The contact activation path-
TABLE 1. New Anticoagulants
Target Parenteral Oral
Factor IIa (thrombin)† Hirudin (desirudin, lepirudin) Ximelagatran
Bivalirudin* Dabigatran*
Argatroban* Odiparcil*
Factor Xa† Fondaparinux* Rivaroxaban*
Idraparinux‡ Apixaban*
SSR126517 (biotinylated idraparinux) LY517717*
DX-9056a YM150*
Otamixaban* Du-176b*
Factor VIIa/TF
Tifacogin (recombinant TFPI)
Recombinant NAPc2
Factor VIIai
Factor IXa Factor IXa aptamer* TTP889
Protein C pathway Protein C
Drotrecogin (recombinant activated protein C)
ART123 (soluble thrombomodulin)
Factor Xa/factor IIa Hexadecasaccharide (SR123781A)*
Bemiparin (ultra-LMWH)
TF indicates tissue factor; TFPI, tissue factor pathway inhibitor; NAPc2, nematode anticoagulant
peptide; and Factor VIIai, active site blocked factor VIIa.
*Agents that are under evaluation or are approved for use for cardiology indications are identified
with an asterisk.
†Many other factor Xa and factor IIa inhibitors are currently in early stages of development.
‡A biotinylated formulation of idraparinux is currently undergoing clinical trials.
Inhibition of the contact activation and tissue factor pathways by UFH and inhibition of the tissue activation pathway by LMWH and
fondaparinux. Tissues factor pathway: initiation of coagulation is triggered by the tissue factor/factor VIIa complex (TF/VIIa), which acti-
vates factor IX (IX) and factor X (X). Contact activation pathway: initiation of coagulation is triggered by activation of factor XII (XIIa),
which activates factor XI (XIa). Factor XIa activates factor IX, and activated factor IX (IXa) propagates coagulation by activating factor X
in a reaction that utilizes activated factor VIII (VIIIa) as a cofactor. Activated factor X (Xa), with activated factor V (Va) as a cofactor,
converts prothrombin (II) to thrombin (IIa). Thrombin then converts fibrinogen to fibrin. UFH targets steps in both the contact activation
pathway (inactivates XIa and XIIa) and tissue factor pathway (inactivates IXa, Xa, and IIa). Fondaparinux modulates the tissue factor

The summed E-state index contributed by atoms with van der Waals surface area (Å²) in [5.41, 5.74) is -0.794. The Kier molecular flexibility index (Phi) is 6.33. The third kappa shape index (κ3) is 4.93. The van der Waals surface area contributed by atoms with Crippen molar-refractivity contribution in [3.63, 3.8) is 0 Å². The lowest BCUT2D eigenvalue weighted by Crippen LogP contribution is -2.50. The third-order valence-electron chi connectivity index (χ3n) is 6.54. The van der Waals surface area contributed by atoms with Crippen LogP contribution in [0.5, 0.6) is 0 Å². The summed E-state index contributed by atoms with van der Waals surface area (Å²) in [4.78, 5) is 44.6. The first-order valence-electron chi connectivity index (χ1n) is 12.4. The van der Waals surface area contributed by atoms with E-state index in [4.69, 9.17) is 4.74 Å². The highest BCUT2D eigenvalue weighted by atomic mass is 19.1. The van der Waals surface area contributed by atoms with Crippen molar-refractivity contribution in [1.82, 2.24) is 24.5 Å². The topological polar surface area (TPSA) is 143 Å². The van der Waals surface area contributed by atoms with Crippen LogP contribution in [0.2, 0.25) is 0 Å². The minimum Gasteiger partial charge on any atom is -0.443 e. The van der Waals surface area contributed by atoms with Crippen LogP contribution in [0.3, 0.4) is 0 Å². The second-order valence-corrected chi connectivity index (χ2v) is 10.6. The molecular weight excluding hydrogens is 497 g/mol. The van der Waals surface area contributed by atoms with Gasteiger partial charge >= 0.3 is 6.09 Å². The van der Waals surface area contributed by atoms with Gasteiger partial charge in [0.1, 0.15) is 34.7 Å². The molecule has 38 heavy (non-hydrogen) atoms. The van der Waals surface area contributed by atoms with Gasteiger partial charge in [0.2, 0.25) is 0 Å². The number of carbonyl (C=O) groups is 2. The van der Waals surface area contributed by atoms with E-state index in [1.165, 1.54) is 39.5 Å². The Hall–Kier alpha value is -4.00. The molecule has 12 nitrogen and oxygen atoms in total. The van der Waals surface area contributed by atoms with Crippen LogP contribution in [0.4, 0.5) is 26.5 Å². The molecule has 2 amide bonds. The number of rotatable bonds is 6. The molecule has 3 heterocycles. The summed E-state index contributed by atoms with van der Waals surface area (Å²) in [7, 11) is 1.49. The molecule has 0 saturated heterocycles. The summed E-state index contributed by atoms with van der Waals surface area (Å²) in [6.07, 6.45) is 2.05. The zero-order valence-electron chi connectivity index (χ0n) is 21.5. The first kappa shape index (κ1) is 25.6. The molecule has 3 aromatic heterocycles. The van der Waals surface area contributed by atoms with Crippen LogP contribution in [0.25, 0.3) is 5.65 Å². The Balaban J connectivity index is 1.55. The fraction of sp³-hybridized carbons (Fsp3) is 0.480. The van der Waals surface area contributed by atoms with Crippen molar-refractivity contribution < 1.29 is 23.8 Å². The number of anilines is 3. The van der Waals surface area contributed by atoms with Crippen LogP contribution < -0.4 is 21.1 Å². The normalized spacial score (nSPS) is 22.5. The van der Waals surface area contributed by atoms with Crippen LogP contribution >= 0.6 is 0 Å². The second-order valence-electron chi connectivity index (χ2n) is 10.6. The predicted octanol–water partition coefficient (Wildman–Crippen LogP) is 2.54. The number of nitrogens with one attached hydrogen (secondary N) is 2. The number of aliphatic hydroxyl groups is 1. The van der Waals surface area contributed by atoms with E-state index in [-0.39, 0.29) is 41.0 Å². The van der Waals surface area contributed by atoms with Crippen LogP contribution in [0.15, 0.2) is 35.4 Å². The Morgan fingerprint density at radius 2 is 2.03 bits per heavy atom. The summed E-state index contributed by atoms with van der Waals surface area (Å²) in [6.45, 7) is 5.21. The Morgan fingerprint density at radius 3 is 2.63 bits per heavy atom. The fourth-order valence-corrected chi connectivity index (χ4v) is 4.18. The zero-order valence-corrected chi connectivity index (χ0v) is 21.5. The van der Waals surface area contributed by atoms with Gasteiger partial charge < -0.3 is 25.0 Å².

pathway by inactivating factor Xa. LMWH also modulates the tissue factor pathway by inactivating factor Xa and, to a lesser degree,
factor IIa. LMWH exerts weak activity against the contact activation pathway. P indicates phospholipid surface; TF, tissue factor.
Hirsh et al Beyond Unfractionated Heparin and Warfarin 553
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way contributes to thrombosis on catheter tips, stents, and
filters. Most clinically relevant thrombogenic stimuli trigger
coagulation through activation of the tissue factor pathway,
which is blocked by inhibitors of factor Xa and thrombin.
Hemostasis is also triggered by activation of the tissue factor
pathway, and anticoagulant-mediated bleeding occurs as a
consequence of inhibition of this pathway. In contrast, the
contact activation pathway contributes to thrombosis medi-
ated by contact with a foreign surface, and this pathway has
minimal involvement in hemostasis. Therefore, by directly
inhibiting the contact activation pathway (in addition to the
tissue factor pathway through inhibition of factor Xa and
thrombin), UFH has the potential advantage of modulating
coagulation triggered by this pathway, at doses that are less
likely to produce bleeding than other anticoagulants. These